4. Examples of works in this category include William Brouncker's (anonymous) translation of Descartes's Compendium of Music (1653), Thomas Mace's Musick's Monument (1676), and Roger North's Cursory Notes of Musike (c.1698c. 1703): A Physical, Psychological and Critical Theory, edited by Mary Chan and Jamie C. Kassler (Kensington, NSW: Unisearch, 1986).

5. Herissone notes on p. ix that "Further coverage seems unwarranted here because such issues belong properly to a discpline separate from the main focus of the book—one which, indeed, is a principal subject of a recent publication by Penelope Gouk, Music, Science and Natural Magic in Seventeenth-Century England (New Haven and London: Yale University Press, 1999)." She does not draw attention to my argument that the meanings associated with the words "music" and "science" today are very different from seventeenth-century understandings, and therefore what is meant by the "science of music" has correspondingly altered.

6. For in-depth discussions, see Chenette "Music Theory"; Penelope Gouk, "Music in the Natural Philosophy of the Early Royal Society" (Ph.D. diss., London University, 1982); and Mark Lindley, Lutes, Viols and Temperaments (Cambridge: Cambridge University Press, 1984).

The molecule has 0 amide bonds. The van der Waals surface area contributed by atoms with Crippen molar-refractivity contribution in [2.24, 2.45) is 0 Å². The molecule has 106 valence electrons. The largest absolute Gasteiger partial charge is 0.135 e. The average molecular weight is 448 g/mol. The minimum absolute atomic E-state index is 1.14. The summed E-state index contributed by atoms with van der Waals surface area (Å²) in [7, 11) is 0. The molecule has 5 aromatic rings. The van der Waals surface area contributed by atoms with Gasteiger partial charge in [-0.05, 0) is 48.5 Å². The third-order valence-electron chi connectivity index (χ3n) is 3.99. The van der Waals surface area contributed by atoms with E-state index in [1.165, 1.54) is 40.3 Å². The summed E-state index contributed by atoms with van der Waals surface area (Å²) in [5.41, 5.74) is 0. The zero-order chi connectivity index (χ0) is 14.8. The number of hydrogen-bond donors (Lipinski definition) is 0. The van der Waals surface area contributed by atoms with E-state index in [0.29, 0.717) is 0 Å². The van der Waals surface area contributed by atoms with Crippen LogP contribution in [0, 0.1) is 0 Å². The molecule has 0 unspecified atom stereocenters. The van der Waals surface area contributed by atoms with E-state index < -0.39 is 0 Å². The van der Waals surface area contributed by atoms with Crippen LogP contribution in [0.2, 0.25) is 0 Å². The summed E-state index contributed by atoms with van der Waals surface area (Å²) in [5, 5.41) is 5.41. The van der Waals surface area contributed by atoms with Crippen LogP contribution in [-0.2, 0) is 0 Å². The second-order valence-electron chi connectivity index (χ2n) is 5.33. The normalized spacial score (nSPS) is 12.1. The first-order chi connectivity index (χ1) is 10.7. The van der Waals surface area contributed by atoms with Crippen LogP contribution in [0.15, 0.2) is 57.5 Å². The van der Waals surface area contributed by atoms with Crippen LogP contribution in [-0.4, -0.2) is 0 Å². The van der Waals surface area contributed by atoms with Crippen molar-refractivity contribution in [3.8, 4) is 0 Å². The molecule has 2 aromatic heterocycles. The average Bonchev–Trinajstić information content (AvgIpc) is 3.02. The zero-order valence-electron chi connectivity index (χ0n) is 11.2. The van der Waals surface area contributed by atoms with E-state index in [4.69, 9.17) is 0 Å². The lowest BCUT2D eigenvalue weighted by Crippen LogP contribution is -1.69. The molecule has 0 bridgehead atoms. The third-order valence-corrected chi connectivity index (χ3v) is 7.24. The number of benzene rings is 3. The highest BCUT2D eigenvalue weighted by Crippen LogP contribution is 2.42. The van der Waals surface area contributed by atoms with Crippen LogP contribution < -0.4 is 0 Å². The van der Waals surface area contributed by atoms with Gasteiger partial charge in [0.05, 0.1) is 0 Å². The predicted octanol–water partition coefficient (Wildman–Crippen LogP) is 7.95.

7. A classic introduction to the technologies of time-keeping and their impact on European culture is David S. Landes, Revolution in Time: Clocks and the Making of the Modern World (Cambridge, MA: Harvard University Press, 1983). On the clock- and watch-making trade in London, which by the eighteenth century had became one of the largest centers of precision instrument making in Europe, see Michael A. Crawforth, "Instrument Makers in the London Guilds," Annals of Science 44 (1987), 319–77; Gloria C. Clifton, Directory of British Scientific Instrument Makers, 15501851 (London: Zwemmer in association with the National Maritime Museum 1995); and Gerard L'Estrange Turner, Elizabethan Instrument Makers: The Origins of the London Trade in Precision Instrument Making (Oxford: Clarendon Press, 2000).

8. Mary Chan, and Jamie C. Kassler, eds. Roger North's the Musicall Grammarian 1728 (Cambridge: Cambridge University Press, 1990).

9. Joel Lester, Between Modes and Keys: German Theory 15921802 (Stuyvesant, NY: Pendragon Press, 1989).